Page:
Guardian Drops Java, Google Gobbles Up Gosling

Is Java losing its mojo? One might think so, after hearing that the Guardian in the UK is switching away from it to make some important site improvements. Meanwhile, Google still thinks Java is important, to judge from its newest hire.

With only the New York Times beating it for readership in its category of online news, the UK-based Guardian decided to reduce the time required to deliver new features. Rather than stay with Java and Oracle, its developers chose to switch to a system based on Scala and MongoDB. Scala is based on Java, but it is a more advanced programming language, featuring both a functional approach and objects.

Graham Tachley, the Web Platform Development Team Lead for the site, noted significant improvements with Scala, which his team uses for real-time content searching, indexing or updating. Moving to Scala saved a tremendous amount of time; instead of taking 20 hours to build the search index, it now takes only one.

While Scala and MongoDB are less tried and trusted tools than Java and Oracle, it looks like the team at the Guardian aren’t afraid of being early adopters. We can expect that other online publishers with large readerships will watch the results of this large-scale experiment very closely.

{mospagebreak title=Google Hires Java’s James Gosling}
The move hardly means that Java is decreasing in importance online, however. In fact, Google’s latest move may indicate just the opposite. The search engine giant just hired none other than James Gosling, the inventor of Java. Gosling left Oracle last year. For those coming late to the story, Oracle bought Sun, Gosling’s employer, back in 2009. Gosling quit because of unhappiness with Oracle’s micromanagement of his work and the tremendous pay cut he was forced to take to continue working there.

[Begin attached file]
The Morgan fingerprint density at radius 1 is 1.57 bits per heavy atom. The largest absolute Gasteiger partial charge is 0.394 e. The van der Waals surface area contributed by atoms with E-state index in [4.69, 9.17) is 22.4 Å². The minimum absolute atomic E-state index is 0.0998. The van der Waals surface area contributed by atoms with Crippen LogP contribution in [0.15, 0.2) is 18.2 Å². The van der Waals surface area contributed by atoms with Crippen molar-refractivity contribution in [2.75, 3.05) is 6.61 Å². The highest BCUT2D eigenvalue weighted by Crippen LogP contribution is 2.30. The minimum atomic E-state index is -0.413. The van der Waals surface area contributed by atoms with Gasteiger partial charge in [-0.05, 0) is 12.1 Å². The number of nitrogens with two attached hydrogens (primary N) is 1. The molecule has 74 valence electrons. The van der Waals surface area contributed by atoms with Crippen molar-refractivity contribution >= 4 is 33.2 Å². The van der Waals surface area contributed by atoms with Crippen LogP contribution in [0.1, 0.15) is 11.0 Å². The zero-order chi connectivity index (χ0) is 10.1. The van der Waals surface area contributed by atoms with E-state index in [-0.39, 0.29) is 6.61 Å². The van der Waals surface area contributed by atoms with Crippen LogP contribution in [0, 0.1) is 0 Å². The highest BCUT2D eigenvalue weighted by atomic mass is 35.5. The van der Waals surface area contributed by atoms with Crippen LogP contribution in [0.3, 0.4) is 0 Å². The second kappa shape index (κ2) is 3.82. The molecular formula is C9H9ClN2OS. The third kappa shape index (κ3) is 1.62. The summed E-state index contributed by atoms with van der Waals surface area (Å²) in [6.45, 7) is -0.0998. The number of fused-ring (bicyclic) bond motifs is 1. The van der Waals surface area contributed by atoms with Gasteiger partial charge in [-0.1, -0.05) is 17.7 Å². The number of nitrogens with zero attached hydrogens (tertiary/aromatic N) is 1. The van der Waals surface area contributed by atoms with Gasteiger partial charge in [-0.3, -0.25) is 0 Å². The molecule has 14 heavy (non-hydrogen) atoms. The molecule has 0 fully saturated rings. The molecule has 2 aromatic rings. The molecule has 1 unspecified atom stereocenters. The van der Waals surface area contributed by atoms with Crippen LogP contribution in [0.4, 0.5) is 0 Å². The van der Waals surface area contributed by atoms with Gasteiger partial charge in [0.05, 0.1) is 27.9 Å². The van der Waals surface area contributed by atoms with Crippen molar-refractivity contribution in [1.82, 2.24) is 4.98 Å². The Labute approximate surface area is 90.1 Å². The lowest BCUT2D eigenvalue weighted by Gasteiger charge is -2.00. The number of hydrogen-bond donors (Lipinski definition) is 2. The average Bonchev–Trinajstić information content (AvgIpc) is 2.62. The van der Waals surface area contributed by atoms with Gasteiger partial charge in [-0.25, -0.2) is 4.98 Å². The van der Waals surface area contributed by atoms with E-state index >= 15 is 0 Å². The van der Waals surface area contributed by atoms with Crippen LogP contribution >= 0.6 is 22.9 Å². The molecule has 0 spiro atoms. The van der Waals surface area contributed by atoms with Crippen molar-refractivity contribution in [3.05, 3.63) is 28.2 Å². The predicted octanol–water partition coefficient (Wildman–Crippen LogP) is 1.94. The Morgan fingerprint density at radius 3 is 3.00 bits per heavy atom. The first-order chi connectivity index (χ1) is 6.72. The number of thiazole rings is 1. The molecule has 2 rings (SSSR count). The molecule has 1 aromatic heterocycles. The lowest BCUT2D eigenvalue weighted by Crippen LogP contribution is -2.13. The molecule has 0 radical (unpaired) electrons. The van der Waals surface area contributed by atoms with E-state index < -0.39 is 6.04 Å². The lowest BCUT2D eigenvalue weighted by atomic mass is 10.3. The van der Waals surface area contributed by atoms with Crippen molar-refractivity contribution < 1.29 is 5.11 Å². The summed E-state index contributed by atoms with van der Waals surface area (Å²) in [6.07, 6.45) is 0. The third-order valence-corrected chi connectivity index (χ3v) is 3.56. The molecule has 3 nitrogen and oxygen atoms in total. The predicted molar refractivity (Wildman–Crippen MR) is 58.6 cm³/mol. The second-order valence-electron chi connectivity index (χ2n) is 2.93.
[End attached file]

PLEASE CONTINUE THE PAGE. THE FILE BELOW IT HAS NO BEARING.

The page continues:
Perhaps one of the more interesting wrinkles to Google hiring Gosling is that Oracle had sued Google last fall, charging the search engine with using copyrighted Java code in Android. Even with the inventor of Java working at Google, Oracle’s suit will likely continue to move forward. So what does Google gain from hiring the programmer?

For openers, it gains “a position of thought leadership and mindshare” among the Java community, according to Paul Krill at Info World. And obviously, it gains an engineer with some very strong experience with programming language design – an obvious asset as Google goes forward with Android. Gosling’s skills may also come into play to help develop programming languages to handle the challenge of analyzing the massive data sets Google engineers must deal with, simply as part of the job of keeping the search engine running.

One challenge that both Google and Gosling will face going forward is that their approaches to Java differ significantly. Gosling once noted that “Everything I care about is in the JVM,” but Google rarely takes the stock JVM approach. Its Google App Engine, for example, has earned criticism from developers because it does not support the full Java specification.

So how will Google and Gosling handle these differences? It’s difficult to say, especially since Gosling hasn’t received his first assignment. So what will he do? By his own account, “I expect it’ll be a bit of everything, seasoned with a large dose of grumpy curmudgeon.” In any case, he’ll hardly be the only major language designer on the Google campus; Guido van Rossum, the creator of Python, also works there. What kind of interesting cross-pollination might take place is anyone’s guess, but with little likelihood of micromanagement in Gosling’s future, the future of Java – and Google – looks very good indeed. 

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